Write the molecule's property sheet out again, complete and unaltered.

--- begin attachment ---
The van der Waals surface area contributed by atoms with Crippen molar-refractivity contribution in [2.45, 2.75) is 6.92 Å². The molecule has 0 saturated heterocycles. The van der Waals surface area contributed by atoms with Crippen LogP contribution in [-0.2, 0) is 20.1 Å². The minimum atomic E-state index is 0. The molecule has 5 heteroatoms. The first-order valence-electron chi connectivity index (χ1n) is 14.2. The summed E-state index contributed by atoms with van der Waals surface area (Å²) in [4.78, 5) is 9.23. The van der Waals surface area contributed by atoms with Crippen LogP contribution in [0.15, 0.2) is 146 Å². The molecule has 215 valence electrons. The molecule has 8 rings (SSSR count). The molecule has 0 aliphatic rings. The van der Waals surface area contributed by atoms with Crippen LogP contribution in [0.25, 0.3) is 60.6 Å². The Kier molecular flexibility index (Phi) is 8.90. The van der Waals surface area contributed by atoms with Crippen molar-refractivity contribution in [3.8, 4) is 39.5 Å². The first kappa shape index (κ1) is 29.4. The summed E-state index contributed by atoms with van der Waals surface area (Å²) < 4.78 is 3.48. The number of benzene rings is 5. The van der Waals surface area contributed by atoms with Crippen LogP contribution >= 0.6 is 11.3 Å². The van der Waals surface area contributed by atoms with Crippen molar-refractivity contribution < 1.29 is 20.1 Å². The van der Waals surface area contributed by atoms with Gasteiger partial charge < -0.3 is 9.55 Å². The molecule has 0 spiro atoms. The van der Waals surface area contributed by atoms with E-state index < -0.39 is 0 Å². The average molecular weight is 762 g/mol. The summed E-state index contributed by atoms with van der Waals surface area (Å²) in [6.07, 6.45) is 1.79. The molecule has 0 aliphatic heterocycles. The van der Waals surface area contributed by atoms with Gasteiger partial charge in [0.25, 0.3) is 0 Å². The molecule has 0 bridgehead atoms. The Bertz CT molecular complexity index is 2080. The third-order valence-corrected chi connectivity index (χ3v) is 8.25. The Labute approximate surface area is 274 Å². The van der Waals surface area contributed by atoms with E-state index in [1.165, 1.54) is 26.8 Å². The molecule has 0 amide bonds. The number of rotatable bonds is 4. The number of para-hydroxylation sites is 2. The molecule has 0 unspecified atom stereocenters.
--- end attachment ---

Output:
The van der Waals surface area contributed by atoms with Crippen molar-refractivity contribution in [2.45, 2.75) is 6.92 Å². The molecule has 0 saturated heterocycles. The van der Waals surface area contributed by atoms with Crippen LogP contribution in [-0.2, 0) is 20.1 Å². The minimum atomic E-state index is 0. The molecule has 5 heteroatoms. The first-order valence-electron chi connectivity index (χ1n) is 14.2. The summed E-state index contributed by atoms with van der Waals surface area (Å²) in [4.78, 5) is 9.23. The van der Waals surface area contributed by atoms with Crippen LogP contribution in [0.15, 0.2) is 146 Å². The molecule has 215 valence electrons. The molecule has 8 rings (SSSR count). The molecule has 0 aliphatic rings. The van der Waals surface area contributed by atoms with Crippen LogP contribution in [0.25, 0.3) is 60.6 Å². The Kier molecular flexibility index (Phi) is 8.90. The van der Waals surface area contributed by atoms with Crippen molar-refractivity contribution in [3.8, 4) is 39.5 Å². The first kappa shape index (κ1) is 29.4. The summed E-state index contributed by atoms with van der Waals surface area (Å²) < 4.78 is 3.48. The number of benzene rings is 5. The van der Waals surface area contributed by atoms with Crippen LogP contribution >= 0.6 is 11.3 Å². The van der Waals surface area contributed by atoms with Crippen molar-refractivity contribution < 1.29 is 20.1 Å². The van der Waals surface area contributed by atoms with Gasteiger partial charge < -0.3 is 9.55 Å². The molecule has 0 spiro atoms. The van der Waals surface area contributed by atoms with E-state index < -0.39 is 0 Å². The average molecular weight is 762 g/mol. The summed E-state index contributed by atoms with van der Waals surface area (Å²) in [6.07, 6.45) is 1.79. The molecule has 0 aliphatic heterocycles. The van der Waals surface area contributed by atoms with Gasteiger partial charge in [0.25, 0.3) is 0 Å². The molecule has 0 bridgehead atoms. The Bertz CT molecular complexity index is 2080. The third-order valence-corrected chi connectivity index (χ3v) is 8.25. The Labute approximate surface area is 274 Å². The van der Waals surface area contributed by atoms with E-state index in [1.165, 1.54) is 26.8 Å². The molecule has 0 amide bonds. The number of rotatable bonds is 4. The number of para-hydroxylation sites is 2. The molecule has 0 unspecified atom stereocenters.